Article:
The Housers wanted to capture the destruction at Ground Zero and had invitations to go to New York, but Jan says their stronger instincts were to stay close to home.
Robert Mizono, a San Francisco commercial photographer who has lived in New York City, says, "I wish I could have been there shooting, but I would probably want to put down my camera and do something more for those people—maybe fix meals." He did corporate photo work in the World Trade Center a year ago and ironically recalls that it took an hour to get through security to go to the upper floors.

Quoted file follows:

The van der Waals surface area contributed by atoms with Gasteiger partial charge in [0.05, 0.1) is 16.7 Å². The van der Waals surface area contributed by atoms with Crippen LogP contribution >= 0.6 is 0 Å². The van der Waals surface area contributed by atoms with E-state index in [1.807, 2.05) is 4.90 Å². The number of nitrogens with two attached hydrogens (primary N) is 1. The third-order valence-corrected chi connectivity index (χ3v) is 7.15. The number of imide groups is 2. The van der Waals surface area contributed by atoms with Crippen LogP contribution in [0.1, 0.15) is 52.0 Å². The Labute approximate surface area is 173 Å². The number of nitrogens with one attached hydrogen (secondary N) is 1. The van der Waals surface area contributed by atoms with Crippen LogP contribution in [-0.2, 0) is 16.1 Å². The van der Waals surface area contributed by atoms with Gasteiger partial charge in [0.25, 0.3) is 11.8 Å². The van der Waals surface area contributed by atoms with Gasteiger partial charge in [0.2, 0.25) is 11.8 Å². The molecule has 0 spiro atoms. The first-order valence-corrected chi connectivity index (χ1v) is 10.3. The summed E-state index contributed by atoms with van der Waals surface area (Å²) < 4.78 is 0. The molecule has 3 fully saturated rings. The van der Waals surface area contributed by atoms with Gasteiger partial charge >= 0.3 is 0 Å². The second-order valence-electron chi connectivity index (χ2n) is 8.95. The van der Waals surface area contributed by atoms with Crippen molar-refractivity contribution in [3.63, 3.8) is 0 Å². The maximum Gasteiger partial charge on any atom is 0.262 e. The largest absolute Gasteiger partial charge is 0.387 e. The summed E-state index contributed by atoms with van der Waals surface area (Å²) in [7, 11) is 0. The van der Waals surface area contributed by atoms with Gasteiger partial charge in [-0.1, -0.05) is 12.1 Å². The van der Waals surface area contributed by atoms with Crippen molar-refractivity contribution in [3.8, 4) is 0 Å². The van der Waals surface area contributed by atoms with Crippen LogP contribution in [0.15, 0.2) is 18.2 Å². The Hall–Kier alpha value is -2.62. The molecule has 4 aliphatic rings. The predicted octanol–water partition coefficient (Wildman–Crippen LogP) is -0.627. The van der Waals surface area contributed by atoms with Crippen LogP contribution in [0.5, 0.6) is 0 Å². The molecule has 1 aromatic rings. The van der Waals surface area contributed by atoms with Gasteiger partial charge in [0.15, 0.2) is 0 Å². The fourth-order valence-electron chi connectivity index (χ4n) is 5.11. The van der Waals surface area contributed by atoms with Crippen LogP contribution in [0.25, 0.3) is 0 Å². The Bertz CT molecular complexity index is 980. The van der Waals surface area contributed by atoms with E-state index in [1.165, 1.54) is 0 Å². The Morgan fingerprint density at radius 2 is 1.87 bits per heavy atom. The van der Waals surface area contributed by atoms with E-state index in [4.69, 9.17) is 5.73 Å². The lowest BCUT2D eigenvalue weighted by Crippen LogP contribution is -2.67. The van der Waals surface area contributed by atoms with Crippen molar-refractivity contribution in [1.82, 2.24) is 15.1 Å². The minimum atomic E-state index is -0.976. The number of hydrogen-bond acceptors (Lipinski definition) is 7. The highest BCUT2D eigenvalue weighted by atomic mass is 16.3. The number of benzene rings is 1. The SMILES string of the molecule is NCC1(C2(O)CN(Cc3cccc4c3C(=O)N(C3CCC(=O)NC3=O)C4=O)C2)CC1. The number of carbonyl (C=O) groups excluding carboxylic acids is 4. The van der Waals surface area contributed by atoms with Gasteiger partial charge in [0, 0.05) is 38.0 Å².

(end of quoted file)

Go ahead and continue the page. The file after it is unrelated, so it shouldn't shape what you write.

Robert Holmes, a British citizen who lives and works in San Francisco, believes the attacks affected Americans more than non-Americans. An editorial photographer since 1979, he grew accustomed to the constant threat of terrorism throughout the British Isles in a previous career. He has also worked in Pakistan and lived in Kabul, Afghanistan, for several months prior to the Russian military campaign, witnessing political factions and much civil unrest there as well.
Holmes, the first person to receive the Travel Photographer of the Year award twice from the Society of American Travel Writers, says he had no desire to be at Ground Zero himself because he doesn't do that type of photography. He admires the images captured by Newsweek's James Natchway, one of the first photographers on the scene after the twin towers collapsed. In Natchway's work, Holmes sees a strong sense of composition that doesn't sacrifice content.